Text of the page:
Most helpful positive review
259 of 267 people found the following review helpful
A review from someone who actually read the book
on January 10, 2012
Just got the kindle version of this book and read it today. Overall, I thought it was well thought out, clearly displaying the current issues the country faces, providing examples, and offering solutions. I will give you some highlights:
Chapter 2: The Bailout- If you've followed coverage on the bailout, you know what happened- the Federal Reserve essentially handed taxpayer money over to the big banks, no questions asked, in order to bail them out of their bad investments (The Big Short and It Takes a Pillage are two great books that will provide more detail if you're insterested). The solution that Dylan offers here is to institute CAPITAL REQUIREMENTS. He sees this as the only way to ensure that the banks will use their own money for their schemes, rather than depend on the Fed to come along and bail them out with taxpayer money.
Chapter 3: Outsourcing: In an effort to attract foreign investors, China has devalued its own currency and made cheap labor available to US corporations. American corporations (Wal-mart is a big one) have set up shop in China, taken advantage of cheap labor, and shipped their products back to the U.S. (thanks to import taxes of 2.5% in the U.S., this is feasible. The goods don't stay in China, because the tax on U.S. goods there is 25%). Congress enacts trade laws that favor corporations (low import tariffs) rather than protect the American workforce.
Chapter 4: High Healthcare Costs: the U.S. has one of the highest healthcare costs and a lower life expectancy than other countries. The massive amounts we spend in healthcare detract from other important areas like education. We focus on illness, not prevention, not health. Health insurance companies charge outrageous prices, because they enjoy a MONOPOLY EXEMPTION that they have been able to maintain with lobbying, paid for by their corporate profits.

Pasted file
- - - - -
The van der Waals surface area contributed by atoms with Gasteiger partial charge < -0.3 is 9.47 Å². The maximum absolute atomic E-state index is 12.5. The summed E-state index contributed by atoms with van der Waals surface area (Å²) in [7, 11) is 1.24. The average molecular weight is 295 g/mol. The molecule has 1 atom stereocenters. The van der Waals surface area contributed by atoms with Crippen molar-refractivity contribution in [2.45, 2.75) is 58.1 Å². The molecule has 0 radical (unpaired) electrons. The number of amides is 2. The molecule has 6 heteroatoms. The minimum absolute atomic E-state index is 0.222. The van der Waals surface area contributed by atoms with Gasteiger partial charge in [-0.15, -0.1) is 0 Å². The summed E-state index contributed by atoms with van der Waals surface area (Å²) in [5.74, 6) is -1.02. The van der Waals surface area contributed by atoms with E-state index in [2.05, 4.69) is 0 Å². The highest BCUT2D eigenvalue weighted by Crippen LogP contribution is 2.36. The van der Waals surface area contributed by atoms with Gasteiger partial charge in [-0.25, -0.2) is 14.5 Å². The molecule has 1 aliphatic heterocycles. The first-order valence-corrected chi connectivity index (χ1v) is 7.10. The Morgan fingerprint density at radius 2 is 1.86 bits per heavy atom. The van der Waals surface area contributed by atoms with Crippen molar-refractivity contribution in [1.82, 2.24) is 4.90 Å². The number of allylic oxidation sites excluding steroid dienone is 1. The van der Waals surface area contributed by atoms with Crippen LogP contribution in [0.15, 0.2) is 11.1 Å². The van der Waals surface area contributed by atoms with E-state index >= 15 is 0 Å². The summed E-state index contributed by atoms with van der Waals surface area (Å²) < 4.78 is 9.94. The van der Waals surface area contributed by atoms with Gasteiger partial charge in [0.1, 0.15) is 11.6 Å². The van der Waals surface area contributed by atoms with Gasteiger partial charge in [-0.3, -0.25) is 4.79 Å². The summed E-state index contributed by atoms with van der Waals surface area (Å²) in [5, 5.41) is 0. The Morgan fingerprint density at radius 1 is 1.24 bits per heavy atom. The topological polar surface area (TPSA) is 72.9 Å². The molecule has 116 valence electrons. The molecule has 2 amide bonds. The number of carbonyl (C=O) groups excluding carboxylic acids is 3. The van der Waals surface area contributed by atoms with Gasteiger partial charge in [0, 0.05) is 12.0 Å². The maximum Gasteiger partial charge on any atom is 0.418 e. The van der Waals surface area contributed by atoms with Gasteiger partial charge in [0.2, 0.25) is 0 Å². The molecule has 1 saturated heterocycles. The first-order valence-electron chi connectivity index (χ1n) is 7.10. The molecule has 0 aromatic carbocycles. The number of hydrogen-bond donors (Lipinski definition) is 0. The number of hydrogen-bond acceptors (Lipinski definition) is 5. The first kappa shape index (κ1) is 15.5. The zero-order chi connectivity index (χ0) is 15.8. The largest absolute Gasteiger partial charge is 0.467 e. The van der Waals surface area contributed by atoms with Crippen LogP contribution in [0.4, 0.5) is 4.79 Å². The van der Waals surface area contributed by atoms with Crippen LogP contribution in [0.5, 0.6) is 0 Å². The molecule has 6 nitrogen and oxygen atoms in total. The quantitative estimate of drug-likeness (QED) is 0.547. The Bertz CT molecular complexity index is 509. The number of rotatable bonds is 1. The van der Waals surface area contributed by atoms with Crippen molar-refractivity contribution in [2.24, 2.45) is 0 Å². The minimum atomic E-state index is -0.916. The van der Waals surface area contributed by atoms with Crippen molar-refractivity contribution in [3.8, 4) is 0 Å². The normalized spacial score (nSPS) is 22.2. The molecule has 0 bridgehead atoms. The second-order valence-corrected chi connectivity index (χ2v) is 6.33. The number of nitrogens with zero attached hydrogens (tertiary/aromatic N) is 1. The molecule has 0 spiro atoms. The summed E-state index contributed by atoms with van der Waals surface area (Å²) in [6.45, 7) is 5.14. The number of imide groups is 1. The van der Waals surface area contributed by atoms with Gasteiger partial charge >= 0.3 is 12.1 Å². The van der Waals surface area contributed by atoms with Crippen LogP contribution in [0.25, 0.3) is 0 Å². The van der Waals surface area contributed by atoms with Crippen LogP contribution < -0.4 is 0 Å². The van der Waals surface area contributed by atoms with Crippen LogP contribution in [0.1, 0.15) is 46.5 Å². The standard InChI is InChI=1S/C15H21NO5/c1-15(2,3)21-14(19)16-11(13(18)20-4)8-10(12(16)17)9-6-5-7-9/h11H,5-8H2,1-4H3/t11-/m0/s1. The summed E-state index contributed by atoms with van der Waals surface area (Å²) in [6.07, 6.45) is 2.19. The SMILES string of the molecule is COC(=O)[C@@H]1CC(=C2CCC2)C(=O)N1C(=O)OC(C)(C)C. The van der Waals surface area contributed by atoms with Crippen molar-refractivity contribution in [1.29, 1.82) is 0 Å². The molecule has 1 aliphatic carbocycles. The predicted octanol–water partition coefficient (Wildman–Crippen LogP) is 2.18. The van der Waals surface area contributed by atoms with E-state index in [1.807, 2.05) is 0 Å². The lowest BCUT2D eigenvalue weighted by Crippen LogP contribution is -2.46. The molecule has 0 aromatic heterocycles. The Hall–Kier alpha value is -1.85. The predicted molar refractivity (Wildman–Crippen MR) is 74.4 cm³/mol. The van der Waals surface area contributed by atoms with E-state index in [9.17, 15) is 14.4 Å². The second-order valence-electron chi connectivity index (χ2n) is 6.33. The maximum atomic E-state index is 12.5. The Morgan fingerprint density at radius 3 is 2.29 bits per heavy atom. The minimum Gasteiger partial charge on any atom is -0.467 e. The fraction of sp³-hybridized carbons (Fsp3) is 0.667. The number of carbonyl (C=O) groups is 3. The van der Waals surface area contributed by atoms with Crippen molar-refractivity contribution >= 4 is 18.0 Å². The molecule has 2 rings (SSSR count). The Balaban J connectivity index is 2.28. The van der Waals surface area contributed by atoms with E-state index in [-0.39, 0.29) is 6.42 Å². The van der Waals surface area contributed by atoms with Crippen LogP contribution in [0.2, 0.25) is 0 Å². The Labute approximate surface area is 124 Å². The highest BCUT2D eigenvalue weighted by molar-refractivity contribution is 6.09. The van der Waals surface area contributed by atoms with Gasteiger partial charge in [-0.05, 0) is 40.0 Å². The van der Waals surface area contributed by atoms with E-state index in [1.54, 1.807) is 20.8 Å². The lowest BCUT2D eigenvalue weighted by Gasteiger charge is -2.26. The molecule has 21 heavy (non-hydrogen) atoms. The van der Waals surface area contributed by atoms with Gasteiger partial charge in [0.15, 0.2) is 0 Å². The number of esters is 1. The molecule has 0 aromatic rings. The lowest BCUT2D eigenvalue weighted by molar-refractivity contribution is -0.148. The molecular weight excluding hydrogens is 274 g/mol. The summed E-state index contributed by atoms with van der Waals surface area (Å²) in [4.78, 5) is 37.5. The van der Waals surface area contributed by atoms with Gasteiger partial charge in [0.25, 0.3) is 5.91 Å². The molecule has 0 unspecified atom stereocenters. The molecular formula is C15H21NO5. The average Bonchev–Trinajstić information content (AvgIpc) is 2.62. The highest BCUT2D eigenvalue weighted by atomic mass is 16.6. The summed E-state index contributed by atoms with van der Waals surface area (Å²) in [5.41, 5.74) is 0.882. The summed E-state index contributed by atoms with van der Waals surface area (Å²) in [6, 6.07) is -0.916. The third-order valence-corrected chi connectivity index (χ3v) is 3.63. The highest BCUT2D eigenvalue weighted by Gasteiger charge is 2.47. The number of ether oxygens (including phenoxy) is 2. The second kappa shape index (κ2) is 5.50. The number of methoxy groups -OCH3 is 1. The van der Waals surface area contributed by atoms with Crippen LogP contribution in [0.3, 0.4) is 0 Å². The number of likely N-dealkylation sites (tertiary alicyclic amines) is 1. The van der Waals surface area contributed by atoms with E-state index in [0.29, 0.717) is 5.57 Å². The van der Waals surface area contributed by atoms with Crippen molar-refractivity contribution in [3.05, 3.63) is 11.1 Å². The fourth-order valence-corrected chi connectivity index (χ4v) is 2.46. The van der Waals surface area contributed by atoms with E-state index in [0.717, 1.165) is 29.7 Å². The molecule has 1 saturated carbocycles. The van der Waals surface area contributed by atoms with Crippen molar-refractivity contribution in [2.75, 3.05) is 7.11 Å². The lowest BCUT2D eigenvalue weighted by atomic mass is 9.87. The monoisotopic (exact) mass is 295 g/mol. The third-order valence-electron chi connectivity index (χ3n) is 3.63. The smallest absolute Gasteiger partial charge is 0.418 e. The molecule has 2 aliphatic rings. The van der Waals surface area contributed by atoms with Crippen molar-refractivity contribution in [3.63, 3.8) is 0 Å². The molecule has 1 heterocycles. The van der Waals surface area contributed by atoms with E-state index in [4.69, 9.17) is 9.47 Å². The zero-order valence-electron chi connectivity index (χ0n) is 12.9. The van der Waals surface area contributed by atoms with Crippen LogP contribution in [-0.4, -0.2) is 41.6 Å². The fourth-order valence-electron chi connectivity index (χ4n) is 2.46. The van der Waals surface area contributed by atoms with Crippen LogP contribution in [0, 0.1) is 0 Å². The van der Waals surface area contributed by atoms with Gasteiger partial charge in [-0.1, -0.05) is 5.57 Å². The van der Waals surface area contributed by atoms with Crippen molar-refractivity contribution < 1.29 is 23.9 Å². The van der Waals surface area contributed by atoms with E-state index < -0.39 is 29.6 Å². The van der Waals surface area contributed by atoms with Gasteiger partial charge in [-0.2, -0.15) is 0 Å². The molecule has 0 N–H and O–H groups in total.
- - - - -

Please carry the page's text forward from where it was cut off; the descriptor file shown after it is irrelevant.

Chapter 5: Student Loans- we have crazy education costs- a "Debt for Diploma" system where students have debt but no jobs. The worst are for profit colleges (University of Phoenix) that get TWICE as much government money as other institutions but have lower caliber students who are more likely to default on their loans, because they either can't complete school or can't get jobs.
Chapter 6: Oil: Big Oil is bad for the environment, yet so rich from corporate profits that it can afford to buy up alternatives (see Killing the Electric Car). If we had to pay the real cost of gasoline (foreign wars, environmental costs), we would pay $10-$15 a gallon instead of $3-$4. We, the taxpayer, end up paying that difference.
Chapter 7: Corporations: Some really good stats here: in 2010, GE made a profit of $14.2 billion and had a tax bill of ZERO. They hired a team to lobby Congress for tax loopholes and then hired another team of accountants to take advantage of those loopholes- nice. In the 1950s, corporate taxes accounted for 30% of government income, today they account for under 7%. If this doesn't show you how rigged the system is in favor of corporations, I don't know what will.
Solutions: Ratigan offers many proposed ways to solve the above issues. Capital requirements for banks, stop China's currency manipulation, put more money into early childhood education, push for efficiency in the energy, GET THE MONEY OUT OF POLITICS with campaign finance reform, and BLOCK THE REVOLVING door between Congress and the corporations (nothing like a high-powered corporate job after you retire from Congress- you only get this if you enact policies that favor the corporation of course).
Overall, a great read. I appreciate the shout outs to Matt Taibbi (Rolling Stone) and Elizabeth Warren- they have helped to bring many of these issues to the forefront. I learned a lot by reading this book- it is packed with great stats and stories that will make your blood boil (but at least he offers solutions). I hope that everyone reads the book and starts to realize that we have a bought government that no longer represents the people but corporations. Our current policies are extremely short-sighted and set up in order to further corporate interests and profit at the cost of our nation's long-term welfare. It's up to us to make our voices heard. I follow Ratigan on Huff Post, and signed his "Get the Money Out of Politics" petition- it's a small start, but I figure it's better than nothing.